....I'm too depressed to even comment about the news these days, since I spend my "day job" looking at it in all its ugly permutations lately. One day we've got pictures of all the horrible things a few twisted Americans are doing to Iraqi prisoners, the next day we've got wall-to-wall video of some poor telecommunications worker getting his head whacked off on camera by some fundamentalist maniacs. Civilization, ain't it grand?
Which is why, in an entirely lighter mode, it's wonderful to have silly blogs like Beatles & Bizarros out there in the world. It's a blog entirely devoted to comic book appearances by the Beatles -- who knew the Beatles appeared in so many comic books? -- and Bizarro, the wacky "reverse Superman" character who's starred in some of the goofiest comics of all time. David does a nifty job of recapping the earliest Bizarro appearances, when the "reverse Superman" was created in a "duplicator machine" accident (what else?). To Bizarro, "good" is "bad" and "ugly" is beautiful.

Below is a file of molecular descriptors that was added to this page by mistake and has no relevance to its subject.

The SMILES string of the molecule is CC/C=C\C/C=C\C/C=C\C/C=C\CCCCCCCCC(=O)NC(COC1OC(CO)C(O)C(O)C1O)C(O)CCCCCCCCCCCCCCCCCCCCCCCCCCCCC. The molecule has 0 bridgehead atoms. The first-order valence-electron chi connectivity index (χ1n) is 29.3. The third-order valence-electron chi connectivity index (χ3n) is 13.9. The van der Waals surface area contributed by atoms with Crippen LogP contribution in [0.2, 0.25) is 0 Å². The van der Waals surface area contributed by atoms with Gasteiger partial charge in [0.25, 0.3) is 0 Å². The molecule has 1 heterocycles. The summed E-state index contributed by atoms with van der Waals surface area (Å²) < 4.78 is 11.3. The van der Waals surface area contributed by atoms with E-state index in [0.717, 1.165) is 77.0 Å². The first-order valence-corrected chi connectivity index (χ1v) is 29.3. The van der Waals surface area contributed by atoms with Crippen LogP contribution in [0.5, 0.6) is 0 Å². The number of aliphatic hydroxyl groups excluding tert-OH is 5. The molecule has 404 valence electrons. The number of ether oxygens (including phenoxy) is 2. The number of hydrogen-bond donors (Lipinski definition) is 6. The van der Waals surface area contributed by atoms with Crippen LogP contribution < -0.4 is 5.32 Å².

The Bizarro Superman eventually married a Bizarro Lois Lane and they all went off to form their own "Bizarro World," a square planet floating in outer space where everything is back-asswards
and proud of it. As the series got even stranger, we had Bizarro duplicates of everyone from Batman to Titano, a 60-foot-tall "super gorilla" with kryptonite vision. (I swear I am not making this up.) Everyone talked in pidgin English like "Me hate you" for "I love you" and so forth. It got quite twisted and arcane after a while.
One of my favorite books in my collection is the "Tales of Bizarro World" paperback, which reprints dozens of Bizarro stories in the most oddball '60s comics you'll ever see in one handy package. These stories defy belief, with plots so absurd and characters so goofy they nearly leapfrog straight into a whole new genre.
I mean, Abraham Lincoln?? There's something so nakedly insane about so many of these Silver Age
Superman comics like Bizarro and "Superman's Girlfriend Lois Lane", it's hard not to crack a smile. Many of them read like the entire DC Comics staff was tripping on acid when they were written. There were none of the "rules" that tie down comics today into being relevant and grim and gritty. Many of today's comics are still great, but there's something gleefully anarchic about this Bizarro stuff. Sometimes these days it feels like the real world has turned into "Bizarro World." It's nice sometimes to visit a place where things are Bizarro on purpose. Me am hate these comics.